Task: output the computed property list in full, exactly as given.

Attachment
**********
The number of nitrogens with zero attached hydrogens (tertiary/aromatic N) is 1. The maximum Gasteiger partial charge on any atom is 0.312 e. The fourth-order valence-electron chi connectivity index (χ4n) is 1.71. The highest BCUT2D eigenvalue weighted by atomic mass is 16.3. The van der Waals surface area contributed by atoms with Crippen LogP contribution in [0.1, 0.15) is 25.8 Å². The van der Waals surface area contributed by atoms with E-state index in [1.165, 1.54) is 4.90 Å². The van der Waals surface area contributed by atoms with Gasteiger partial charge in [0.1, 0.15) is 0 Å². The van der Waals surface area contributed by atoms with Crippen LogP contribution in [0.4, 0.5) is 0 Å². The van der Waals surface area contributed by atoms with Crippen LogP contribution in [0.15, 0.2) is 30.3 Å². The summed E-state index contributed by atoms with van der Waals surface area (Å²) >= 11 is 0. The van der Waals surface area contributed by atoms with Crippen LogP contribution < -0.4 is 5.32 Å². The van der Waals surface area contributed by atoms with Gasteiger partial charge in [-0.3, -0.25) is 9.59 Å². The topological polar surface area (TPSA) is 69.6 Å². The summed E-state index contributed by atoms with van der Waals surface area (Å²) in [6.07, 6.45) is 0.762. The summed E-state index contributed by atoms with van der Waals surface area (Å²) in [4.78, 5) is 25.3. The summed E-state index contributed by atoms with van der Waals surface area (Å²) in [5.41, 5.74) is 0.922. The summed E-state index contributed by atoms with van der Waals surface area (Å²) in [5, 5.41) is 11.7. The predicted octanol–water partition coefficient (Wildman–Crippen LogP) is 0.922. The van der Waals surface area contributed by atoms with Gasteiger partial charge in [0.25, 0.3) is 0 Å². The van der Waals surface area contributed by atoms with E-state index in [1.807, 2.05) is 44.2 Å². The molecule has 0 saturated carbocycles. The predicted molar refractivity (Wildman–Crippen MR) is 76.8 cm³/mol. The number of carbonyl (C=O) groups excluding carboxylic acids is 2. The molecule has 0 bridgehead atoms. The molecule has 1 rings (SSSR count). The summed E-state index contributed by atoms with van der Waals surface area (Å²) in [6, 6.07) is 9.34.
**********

The number of nitrogens with zero attached hydrogens (tertiary/aromatic N) is 1. The maximum Gasteiger partial charge on any atom is 0.312 e. The fourth-order valence-electron chi connectivity index (χ4n) is 1.71. The highest BCUT2D eigenvalue weighted by atomic mass is 16.3. The van der Waals surface area contributed by atoms with Crippen LogP contribution in [0.1, 0.15) is 25.8 Å². The van der Waals surface area contributed by atoms with E-state index in [1.165, 1.54) is 4.90 Å². The van der Waals surface area contributed by atoms with Gasteiger partial charge in [0.1, 0.15) is 0 Å². The van der Waals surface area contributed by atoms with Crippen LogP contribution in [0.4, 0.5) is 0 Å². The van der Waals surface area contributed by atoms with Crippen LogP contribution in [0.15, 0.2) is 30.3 Å². The summed E-state index contributed by atoms with van der Waals surface area (Å²) >= 11 is 0. The van der Waals surface area contributed by atoms with Crippen LogP contribution < -0.4 is 5.32 Å². The van der Waals surface area contributed by atoms with Gasteiger partial charge in [-0.3, -0.25) is 9.59 Å². The topological polar surface area (TPSA) is 69.6 Å². The summed E-state index contributed by atoms with van der Waals surface area (Å²) in [6.07, 6.45) is 0.762. The summed E-state index contributed by atoms with van der Waals surface area (Å²) in [4.78, 5) is 25.3. The summed E-state index contributed by atoms with van der Waals surface area (Å²) in [5.41, 5.74) is 0.922. The summed E-state index contributed by atoms with van der Waals surface area (Å²) in [5, 5.41) is 11.7. The predicted octanol–water partition coefficient (Wildman–Crippen LogP) is 0.922. The van der Waals surface area contributed by atoms with Gasteiger partial charge in [0.25, 0.3) is 0 Å². The van der Waals surface area contributed by atoms with E-state index in [1.807, 2.05) is 44.2 Å². The molecule has 0 saturated carbocycles. The predicted molar refractivity (Wildman–Crippen MR) is 76.8 cm³/mol. The number of carbonyl (C=O) groups excluding carboxylic acids is 2. The molecule has 0 bridgehead atoms. The molecule has 1 rings (SSSR count). The summed E-state index contributed by atoms with van der Waals surface area (Å²) in [6, 6.07) is 9.34.